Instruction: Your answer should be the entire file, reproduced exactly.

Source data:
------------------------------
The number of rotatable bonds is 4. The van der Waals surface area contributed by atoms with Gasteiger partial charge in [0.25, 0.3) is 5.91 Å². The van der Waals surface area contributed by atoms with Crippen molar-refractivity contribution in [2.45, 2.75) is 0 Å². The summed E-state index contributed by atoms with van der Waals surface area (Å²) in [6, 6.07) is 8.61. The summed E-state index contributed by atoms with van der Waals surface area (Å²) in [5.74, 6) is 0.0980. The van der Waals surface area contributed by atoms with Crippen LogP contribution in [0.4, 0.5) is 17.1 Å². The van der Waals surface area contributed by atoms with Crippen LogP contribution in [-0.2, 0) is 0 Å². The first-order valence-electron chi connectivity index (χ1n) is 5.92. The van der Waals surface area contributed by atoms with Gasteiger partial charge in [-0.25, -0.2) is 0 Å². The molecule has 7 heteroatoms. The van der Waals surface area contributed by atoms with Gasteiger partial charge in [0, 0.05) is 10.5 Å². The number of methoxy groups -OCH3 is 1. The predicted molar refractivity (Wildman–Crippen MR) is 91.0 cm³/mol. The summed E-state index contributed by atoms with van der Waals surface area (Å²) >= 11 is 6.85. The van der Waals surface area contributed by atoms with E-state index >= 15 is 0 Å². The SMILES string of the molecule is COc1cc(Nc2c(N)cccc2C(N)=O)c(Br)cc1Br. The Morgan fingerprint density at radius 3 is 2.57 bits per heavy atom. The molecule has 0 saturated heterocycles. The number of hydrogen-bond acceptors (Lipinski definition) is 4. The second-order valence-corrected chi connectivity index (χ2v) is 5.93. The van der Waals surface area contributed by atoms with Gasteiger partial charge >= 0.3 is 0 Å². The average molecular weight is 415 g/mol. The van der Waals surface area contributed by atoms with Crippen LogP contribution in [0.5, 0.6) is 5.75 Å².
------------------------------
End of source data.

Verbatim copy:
The number of rotatable bonds is 4. The van der Waals surface area contributed by atoms with Gasteiger partial charge in [0.25, 0.3) is 5.91 Å². The van der Waals surface area contributed by atoms with Crippen molar-refractivity contribution in [2.45, 2.75) is 0 Å². The summed E-state index contributed by atoms with van der Waals surface area (Å²) in [6, 6.07) is 8.61. The summed E-state index contributed by atoms with van der Waals surface area (Å²) in [5.74, 6) is 0.0980. The van der Waals surface area contributed by atoms with Crippen LogP contribution in [0.4, 0.5) is 17.1 Å². The van der Waals surface area contributed by atoms with Crippen LogP contribution in [-0.2, 0) is 0 Å². The first-order valence-electron chi connectivity index (χ1n) is 5.92. The van der Waals surface area contributed by atoms with Gasteiger partial charge in [-0.25, -0.2) is 0 Å². The molecule has 7 heteroatoms. The van der Waals surface area contributed by atoms with Gasteiger partial charge in [0, 0.05) is 10.5 Å². The number of methoxy groups -OCH3 is 1. The predicted molar refractivity (Wildman–Crippen MR) is 91.0 cm³/mol. The summed E-state index contributed by atoms with van der Waals surface area (Å²) >= 11 is 6.85. The van der Waals surface area contributed by atoms with E-state index >= 15 is 0 Å². The SMILES string of the molecule is COc1cc(Nc2c(N)cccc2C(N)=O)c(Br)cc1Br. The Morgan fingerprint density at radius 3 is 2.57 bits per heavy atom. The molecule has 0 saturated heterocycles. The number of hydrogen-bond acceptors (Lipinski definition) is 4. The second-order valence-corrected chi connectivity index (χ2v) is 5.93. The van der Waals surface area contributed by atoms with Gasteiger partial charge >= 0.3 is 0 Å². The average molecular weight is 415 g/mol. The van der Waals surface area contributed by atoms with Crippen LogP contribution in [0.5, 0.6) is 5.75 Å².